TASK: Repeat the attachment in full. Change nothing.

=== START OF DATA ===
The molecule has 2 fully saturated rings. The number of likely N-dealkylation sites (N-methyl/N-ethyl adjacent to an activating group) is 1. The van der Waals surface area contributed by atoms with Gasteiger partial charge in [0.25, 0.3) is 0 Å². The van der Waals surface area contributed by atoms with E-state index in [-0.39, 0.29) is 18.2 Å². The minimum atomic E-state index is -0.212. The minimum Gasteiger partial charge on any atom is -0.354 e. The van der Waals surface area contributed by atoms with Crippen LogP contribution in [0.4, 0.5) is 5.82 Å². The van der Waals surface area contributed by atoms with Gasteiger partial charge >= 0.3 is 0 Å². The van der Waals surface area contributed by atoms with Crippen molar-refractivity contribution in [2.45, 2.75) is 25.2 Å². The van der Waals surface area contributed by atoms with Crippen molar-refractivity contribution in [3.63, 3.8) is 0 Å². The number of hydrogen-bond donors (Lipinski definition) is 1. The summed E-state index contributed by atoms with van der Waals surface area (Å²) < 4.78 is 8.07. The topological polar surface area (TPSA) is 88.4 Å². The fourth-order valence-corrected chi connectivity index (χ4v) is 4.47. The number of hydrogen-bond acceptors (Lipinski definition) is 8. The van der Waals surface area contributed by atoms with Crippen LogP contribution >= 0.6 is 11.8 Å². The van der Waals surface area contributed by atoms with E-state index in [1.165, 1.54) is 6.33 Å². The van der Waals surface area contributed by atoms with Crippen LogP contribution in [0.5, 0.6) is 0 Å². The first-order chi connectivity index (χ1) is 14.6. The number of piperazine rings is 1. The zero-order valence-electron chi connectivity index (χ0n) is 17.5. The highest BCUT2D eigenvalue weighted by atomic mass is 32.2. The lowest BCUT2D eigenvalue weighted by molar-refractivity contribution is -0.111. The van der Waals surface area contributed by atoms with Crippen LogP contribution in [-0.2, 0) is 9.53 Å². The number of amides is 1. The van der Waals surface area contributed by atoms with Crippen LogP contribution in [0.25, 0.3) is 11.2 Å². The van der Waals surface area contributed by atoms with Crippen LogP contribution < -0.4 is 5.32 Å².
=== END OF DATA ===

The molecule has 2 fully saturated rings. The number of likely N-dealkylation sites (N-methyl/N-ethyl adjacent to an activating group) is 1. The van der Waals surface area contributed by atoms with Gasteiger partial charge in [0.25, 0.3) is 0 Å². The van der Waals surface area contributed by atoms with E-state index in [-0.39, 0.29) is 18.2 Å². The minimum atomic E-state index is -0.212. The minimum Gasteiger partial charge on any atom is -0.354 e. The van der Waals surface area contributed by atoms with Crippen LogP contribution in [0.4, 0.5) is 5.82 Å². The van der Waals surface area contributed by atoms with Gasteiger partial charge >= 0.3 is 0 Å². The van der Waals surface area contributed by atoms with Crippen molar-refractivity contribution in [2.45, 2.75) is 25.2 Å². The van der Waals surface area contributed by atoms with Crippen molar-refractivity contribution in [3.63, 3.8) is 0 Å². The number of hydrogen-bond donors (Lipinski definition) is 1. The summed E-state index contributed by atoms with van der Waals surface area (Å²) < 4.78 is 8.07. The topological polar surface area (TPSA) is 88.4 Å². The fourth-order valence-corrected chi connectivity index (χ4v) is 4.47. The number of hydrogen-bond acceptors (Lipinski definition) is 8. The van der Waals surface area contributed by atoms with Crippen LogP contribution >= 0.6 is 11.8 Å². The van der Waals surface area contributed by atoms with E-state index in [1.165, 1.54) is 6.33 Å². The van der Waals surface area contributed by atoms with Crippen LogP contribution in [0.5, 0.6) is 0 Å². The first-order chi connectivity index (χ1) is 14.6. The number of piperazine rings is 1. The zero-order valence-electron chi connectivity index (χ0n) is 17.5. The highest BCUT2D eigenvalue weighted by atomic mass is 32.2. The lowest BCUT2D eigenvalue weighted by molar-refractivity contribution is -0.111. The van der Waals surface area contributed by atoms with Crippen LogP contribution in [-0.2, 0) is 9.53 Å². The number of amides is 1. The van der Waals surface area contributed by atoms with Crippen LogP contribution in [0.25, 0.3) is 11.2 Å². The van der Waals surface area contributed by atoms with Crippen LogP contribution < -0.4 is 5.32 Å².